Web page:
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Engineered wood recommendations

(27 Posts)
Lillianbellamy Sun 18-Jan-15 14:48:40

We are going to put wood flooring down in our entire flat (3 bedrooms, living room and kitchen). We were originally looking at reclaimed chestnut but we can't afford it. We like dark-ish wood, not bamboo and nothing too yellow. I have ordered some samples but they are all hideous and I don't know where I'm going wrong - perhaps it's impossible to get nice, engineered dark wood?

Can anyone recommend their own floor? What is it like and where did you get it from?

roneik Sun 18-Jan-15 16:29:04

I laid one a few months ago for a friend and it was bought from B&Q
From memory I think it was called Rondeo was solid oak and dark but not a deep dark. If you are doing it yourself it's important you leave at least 3/8 of an inch gap. The reason is it's not varnished and will soak up more moisture . It was about 50 quid a pack on offer at the time.

caroldecker Sun 18-Jan-15 16:58:57

If your not ground floor, you may not be allowed wood because of the noise below.

RaphaellaTheSpanishWaterDog Sun 18-Jan-15 17:28:39

We wanted a darkish oak for our last house and after obtaining millions of samples that were just not right opted for Harlech Oak from Woodpecker/Kenton Flooring. The retail price was £50+ per sq m, but we paid £41 from a local supplier as we were ordering in excess of 60 sq m.

Lillianbellamy Sun 18-Jan-15 17:46:43

Thanks both - great suggestions. I love the parquet on the Woodpecker site too (!) A bit pricey though. Good tip about going to a local supplier.

We are on the ground floor, so wood should not be a problem (Although I wish our upstairs neighbours had been a bit more considerate ...)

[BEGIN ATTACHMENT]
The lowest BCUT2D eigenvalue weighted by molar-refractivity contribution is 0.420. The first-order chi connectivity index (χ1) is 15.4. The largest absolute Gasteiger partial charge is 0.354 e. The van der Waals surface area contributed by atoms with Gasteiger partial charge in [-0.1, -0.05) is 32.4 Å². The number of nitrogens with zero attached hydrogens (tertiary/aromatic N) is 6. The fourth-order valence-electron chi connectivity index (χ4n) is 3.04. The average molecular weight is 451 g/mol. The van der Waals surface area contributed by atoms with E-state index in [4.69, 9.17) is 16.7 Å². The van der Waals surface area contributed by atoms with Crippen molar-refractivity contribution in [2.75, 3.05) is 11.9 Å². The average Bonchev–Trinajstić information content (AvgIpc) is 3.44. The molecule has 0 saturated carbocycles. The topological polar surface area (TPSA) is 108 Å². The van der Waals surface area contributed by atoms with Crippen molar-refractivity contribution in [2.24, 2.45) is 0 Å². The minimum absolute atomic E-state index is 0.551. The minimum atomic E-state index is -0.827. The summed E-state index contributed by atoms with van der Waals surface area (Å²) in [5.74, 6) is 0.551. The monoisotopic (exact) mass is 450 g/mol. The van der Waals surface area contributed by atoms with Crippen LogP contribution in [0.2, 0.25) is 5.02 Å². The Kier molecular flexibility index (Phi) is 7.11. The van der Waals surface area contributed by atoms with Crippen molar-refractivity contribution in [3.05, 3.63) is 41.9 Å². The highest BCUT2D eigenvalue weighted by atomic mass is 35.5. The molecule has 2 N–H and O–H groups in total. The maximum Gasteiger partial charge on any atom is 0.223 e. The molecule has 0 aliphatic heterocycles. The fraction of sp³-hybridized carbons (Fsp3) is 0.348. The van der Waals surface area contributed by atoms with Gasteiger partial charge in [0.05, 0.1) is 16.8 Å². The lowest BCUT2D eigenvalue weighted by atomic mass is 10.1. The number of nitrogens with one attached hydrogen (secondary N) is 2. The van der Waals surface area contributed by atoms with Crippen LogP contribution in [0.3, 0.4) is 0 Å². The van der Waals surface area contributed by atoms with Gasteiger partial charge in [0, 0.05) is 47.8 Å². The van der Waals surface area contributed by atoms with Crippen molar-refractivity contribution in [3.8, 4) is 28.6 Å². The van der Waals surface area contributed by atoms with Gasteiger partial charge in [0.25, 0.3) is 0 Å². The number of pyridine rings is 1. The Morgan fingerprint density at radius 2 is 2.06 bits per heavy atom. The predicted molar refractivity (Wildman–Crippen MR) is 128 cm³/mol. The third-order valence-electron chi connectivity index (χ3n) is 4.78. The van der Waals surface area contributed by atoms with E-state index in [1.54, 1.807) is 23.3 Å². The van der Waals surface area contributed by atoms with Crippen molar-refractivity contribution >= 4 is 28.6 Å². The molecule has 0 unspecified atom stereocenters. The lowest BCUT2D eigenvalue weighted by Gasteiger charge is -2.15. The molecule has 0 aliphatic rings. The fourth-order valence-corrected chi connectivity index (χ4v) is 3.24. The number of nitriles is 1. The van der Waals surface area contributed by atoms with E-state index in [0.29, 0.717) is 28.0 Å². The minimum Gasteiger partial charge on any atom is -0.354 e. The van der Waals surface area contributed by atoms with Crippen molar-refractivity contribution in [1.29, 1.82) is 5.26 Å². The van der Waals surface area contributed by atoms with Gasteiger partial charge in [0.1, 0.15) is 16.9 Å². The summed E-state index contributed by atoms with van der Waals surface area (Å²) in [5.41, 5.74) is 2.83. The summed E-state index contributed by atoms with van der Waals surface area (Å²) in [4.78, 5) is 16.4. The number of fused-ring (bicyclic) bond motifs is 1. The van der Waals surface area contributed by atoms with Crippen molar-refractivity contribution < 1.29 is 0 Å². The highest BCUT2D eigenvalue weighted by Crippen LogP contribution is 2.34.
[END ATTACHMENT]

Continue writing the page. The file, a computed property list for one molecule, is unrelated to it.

roneik Sun 18-Jan-15 18:19:56

Don't forget the 3/8 gap, because if you don't make sure of this it will rise up and creak . A sliding mitre saw and one of those bars you use for pulling in planks are what you need and a tape measure and hammer. The bar is raised at both ends , with one end raised higher to whack with a hammer or mallet.Non varnished suck up moisture like no tomorrow so don't forget.

Lillianbellamy Sun 18-Jan-15 18:23:25

Thanks Roneik - I didn't know that so I'm really glad you told me!

Allthelittlefoxes Sun 18-Jan-15 18:25:17

We used Russwood for our flooring and they have a really good range of darker floors (they'll also happily send you free samples)

roneik Sun 18-Jan-15 18:36:51

Yes it sounds a big gap but just the moisture from day to day living can really swell bare wood.

roneik Sun 18-Jan-15 18:43:16

Another reason for taking the planks out of the packs is that some manufacturers give between for and six part planks tonged and grooved. This is quite handy a s what you don't want is all the plank joints in line ,as it is not as a mass as stable(strong) less squeaks and groans when walked over

roneik Sun 18-Jan-15 18:46:16

Edit to find at near end of the job you have dozens of part planks in one area

skankingpiglet Sun 18-Jan-15 22:28:10

Make sure the flooring has a decent thickness of your chosen hardwood to allow for future sandings if you plan on being there some time. Also the cheaper engineered boards use a pretty crappy softwood construction under the hardwood layer, which makes it less stable (although not so much to be disastrous or anything like that, just worth thinking about if you're going to live there a longer time) and makes it much more difficult to click together. This last point is always something that has me spitting feathers when I have to fit the cheap ones (I'm a chippy), so definitely worth considering if you are planning on fitting yourself. Be warned, good quality engineered boards can actually be more expensive than solid boards.

Lillianbellamy Sun 18-Jan-15 22:49:36